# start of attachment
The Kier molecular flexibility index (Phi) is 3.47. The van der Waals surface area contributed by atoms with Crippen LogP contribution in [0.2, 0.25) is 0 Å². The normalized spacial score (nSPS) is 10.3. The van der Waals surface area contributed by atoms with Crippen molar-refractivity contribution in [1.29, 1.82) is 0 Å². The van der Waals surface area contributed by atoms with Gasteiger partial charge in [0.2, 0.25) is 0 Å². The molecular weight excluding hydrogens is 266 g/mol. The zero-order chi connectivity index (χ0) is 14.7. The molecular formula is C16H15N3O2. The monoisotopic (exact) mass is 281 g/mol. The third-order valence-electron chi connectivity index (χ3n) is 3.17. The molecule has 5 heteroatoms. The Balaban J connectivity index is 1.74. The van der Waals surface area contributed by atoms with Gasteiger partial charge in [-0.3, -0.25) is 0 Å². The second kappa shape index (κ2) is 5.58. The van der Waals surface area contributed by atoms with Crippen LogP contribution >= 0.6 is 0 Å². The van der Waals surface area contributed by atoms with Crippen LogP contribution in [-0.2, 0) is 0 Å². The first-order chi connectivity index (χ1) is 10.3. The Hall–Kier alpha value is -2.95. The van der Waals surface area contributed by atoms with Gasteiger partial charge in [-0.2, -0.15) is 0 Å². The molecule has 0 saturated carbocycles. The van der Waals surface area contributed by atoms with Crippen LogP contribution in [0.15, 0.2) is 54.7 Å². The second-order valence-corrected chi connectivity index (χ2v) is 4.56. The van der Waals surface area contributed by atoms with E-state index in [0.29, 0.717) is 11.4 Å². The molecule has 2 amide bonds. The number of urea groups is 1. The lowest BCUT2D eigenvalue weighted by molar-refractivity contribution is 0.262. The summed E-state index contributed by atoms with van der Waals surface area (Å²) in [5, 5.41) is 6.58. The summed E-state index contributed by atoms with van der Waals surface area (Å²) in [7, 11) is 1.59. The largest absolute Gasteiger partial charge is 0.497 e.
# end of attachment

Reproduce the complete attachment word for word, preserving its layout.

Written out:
The Kier molecular flexibility index (Phi) is 3.47. The van der Waals surface area contributed by atoms with Crippen LogP contribution in [0.2, 0.25) is 0 Å². The normalized spacial score (nSPS) is 10.3. The van der Waals surface area contributed by atoms with Crippen molar-refractivity contribution in [1.29, 1.82) is 0 Å². The van der Waals surface area contributed by atoms with Gasteiger partial charge in [0.2, 0.25) is 0 Å². The molecular weight excluding hydrogens is 266 g/mol. The zero-order chi connectivity index (χ0) is 14.7. The molecular formula is C16H15N3O2. The monoisotopic (exact) mass is 281 g/mol. The third-order valence-electron chi connectivity index (χ3n) is 3.17. The molecule has 5 heteroatoms. The Balaban J connectivity index is 1.74. The van der Waals surface area contributed by atoms with Gasteiger partial charge in [-0.3, -0.25) is 0 Å². The second kappa shape index (κ2) is 5.58. The van der Waals surface area contributed by atoms with Crippen LogP contribution >= 0.6 is 0 Å². The van der Waals surface area contributed by atoms with Crippen LogP contribution in [-0.2, 0) is 0 Å². The first-order chi connectivity index (χ1) is 10.3. The Hall–Kier alpha value is -2.95. The van der Waals surface area contributed by atoms with Gasteiger partial charge in [-0.2, -0.15) is 0 Å². The molecule has 0 saturated carbocycles. The van der Waals surface area contributed by atoms with Crippen LogP contribution in [0.15, 0.2) is 54.7 Å². The second-order valence-corrected chi connectivity index (χ2v) is 4.56. The van der Waals surface area contributed by atoms with E-state index in [0.29, 0.717) is 11.4 Å². The molecule has 2 amide bonds. The number of urea groups is 1. The lowest BCUT2D eigenvalue weighted by molar-refractivity contribution is 0.262. The summed E-state index contributed by atoms with van der Waals surface area (Å²) in [5, 5.41) is 6.58. The summed E-state index contributed by atoms with van der Waals surface area (Å²) in [7, 11) is 1.59. The largest absolute Gasteiger partial charge is 0.497 e.